Quick overview of different ‘Boundary Conditions’ in CFD
When solving the Navier-Stokes equation (i.e. the fluid’s governing equations) and continuity equation, appropriate initial conditions and boundary conditions need to be applied. Various types of boundary conditions will be discussed in more detail in this lecture.
Neumann and Dirichlet Boundary Conditions
• When using a Dirichlet boundary condition, one prescribes the value of a variable at the boundary, e.g.
• When using a Neumann boundary condition, one prescribes the gradient normal to the boundary of a variable at the boundary, e.g.
• Note that at a given boundary, different types of boundary conditions can be used for different variables.
• Transported variables specified on the boundary, either by a predefined profile or (user’s preference) by doing an initial 1D, fully-developed-flow calculation.
Stagnation (or reservoir)
• Total pressure and total temperature (in compressible flow) or total head (in incompressible flow) fixed; usual inflow condition for compressible flow.
• Zero normal gradient for all variables.
• As for outflow, except fixed value of pressure; usual outlet condition in compressible flow if the exit is subsonic.
• Symmetry boundary conditions are those that arise by viewing the computational domain as a sub-region of some larger domain which possesses planes or axes of symmetry.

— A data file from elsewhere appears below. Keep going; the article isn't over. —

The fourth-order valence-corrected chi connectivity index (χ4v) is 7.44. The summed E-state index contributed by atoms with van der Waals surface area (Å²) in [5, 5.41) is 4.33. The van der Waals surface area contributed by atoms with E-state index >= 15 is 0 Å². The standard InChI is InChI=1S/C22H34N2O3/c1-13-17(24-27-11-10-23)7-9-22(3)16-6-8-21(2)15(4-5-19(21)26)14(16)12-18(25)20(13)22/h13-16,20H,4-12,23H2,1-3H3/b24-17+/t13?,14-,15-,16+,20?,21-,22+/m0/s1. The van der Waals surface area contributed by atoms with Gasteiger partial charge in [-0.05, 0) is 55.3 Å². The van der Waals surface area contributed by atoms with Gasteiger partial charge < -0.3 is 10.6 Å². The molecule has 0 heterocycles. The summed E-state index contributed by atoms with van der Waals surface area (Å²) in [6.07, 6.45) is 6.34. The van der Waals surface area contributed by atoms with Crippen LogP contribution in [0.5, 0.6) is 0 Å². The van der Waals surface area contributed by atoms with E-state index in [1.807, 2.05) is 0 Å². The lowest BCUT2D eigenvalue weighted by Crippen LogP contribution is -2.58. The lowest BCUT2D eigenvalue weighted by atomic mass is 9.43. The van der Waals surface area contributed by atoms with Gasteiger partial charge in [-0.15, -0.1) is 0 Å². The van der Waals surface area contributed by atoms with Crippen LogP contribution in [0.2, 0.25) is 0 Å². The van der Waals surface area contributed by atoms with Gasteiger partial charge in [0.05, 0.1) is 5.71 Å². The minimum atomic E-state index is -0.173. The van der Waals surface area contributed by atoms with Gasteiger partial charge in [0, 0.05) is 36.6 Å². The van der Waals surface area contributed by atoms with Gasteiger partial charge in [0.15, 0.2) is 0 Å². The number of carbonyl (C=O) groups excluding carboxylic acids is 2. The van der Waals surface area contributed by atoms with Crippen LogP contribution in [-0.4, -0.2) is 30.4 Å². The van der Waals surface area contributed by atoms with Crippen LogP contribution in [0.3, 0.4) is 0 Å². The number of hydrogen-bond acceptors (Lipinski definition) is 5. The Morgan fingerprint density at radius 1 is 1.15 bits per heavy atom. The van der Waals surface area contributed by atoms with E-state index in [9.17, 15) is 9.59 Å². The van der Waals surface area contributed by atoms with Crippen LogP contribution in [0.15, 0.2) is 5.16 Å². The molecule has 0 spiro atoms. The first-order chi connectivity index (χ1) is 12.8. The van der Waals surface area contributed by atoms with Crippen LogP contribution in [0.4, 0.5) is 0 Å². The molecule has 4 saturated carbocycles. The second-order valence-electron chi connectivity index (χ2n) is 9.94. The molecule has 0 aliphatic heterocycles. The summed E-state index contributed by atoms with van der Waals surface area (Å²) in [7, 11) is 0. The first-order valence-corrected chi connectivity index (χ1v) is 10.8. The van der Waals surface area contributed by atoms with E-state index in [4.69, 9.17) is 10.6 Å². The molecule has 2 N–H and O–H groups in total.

• In a typical CFD code, plane two-dimensional flows can be simulated using a single layer of cells bounded on its sides by symmetry planes, since there is no velocity component in the spanwise direction.
• Symmetry boundary condition can also be applied to axially symmetric flows, for instance by generating a single segment of cells and applying the symmetry conditions on the segment surfaces.
• Applying symmetry boundary conditions can significantly reduce the mesh size and consequently results in considerable savings in computational time.
• This type of boundary condition consists of pairs of geometrically identical boundaries at which all flow conditions are matched.
• A simple example is that of a 2D channel with both walls roughened by a repeating obstacle.
• By using symmetry and cyclic boundary conditions, it is possible to solve only a small section made up of one symmetry plane and one pair of cyclic boundary conditions.
• In applying periodic boundary conditions, special treatment of the transport equations is required: by adding extra source terms to the momentum and energy equations, the streamwise pressure drop and temperature increase due to heating are accounted for.
• ΔP = 0 across periodic planes.
• Axis of rotation must be defined in fluid zone.
• Translational periodicity.
• ΔP can be finite across periodic planes.
• Models fully developed conditions.
• Specify either mean ΔP per period or net mass flow rate.
Wall Boundary Conditions
• Wall boundaries can be defined as no-slip or slip walls
• In viscous flows, no-slip conditions are applied at walls.
• The wall thermal boundary conditions are usually defined as constant temperature or constant heat flux.
• Special treatments are available to represent wall roughness.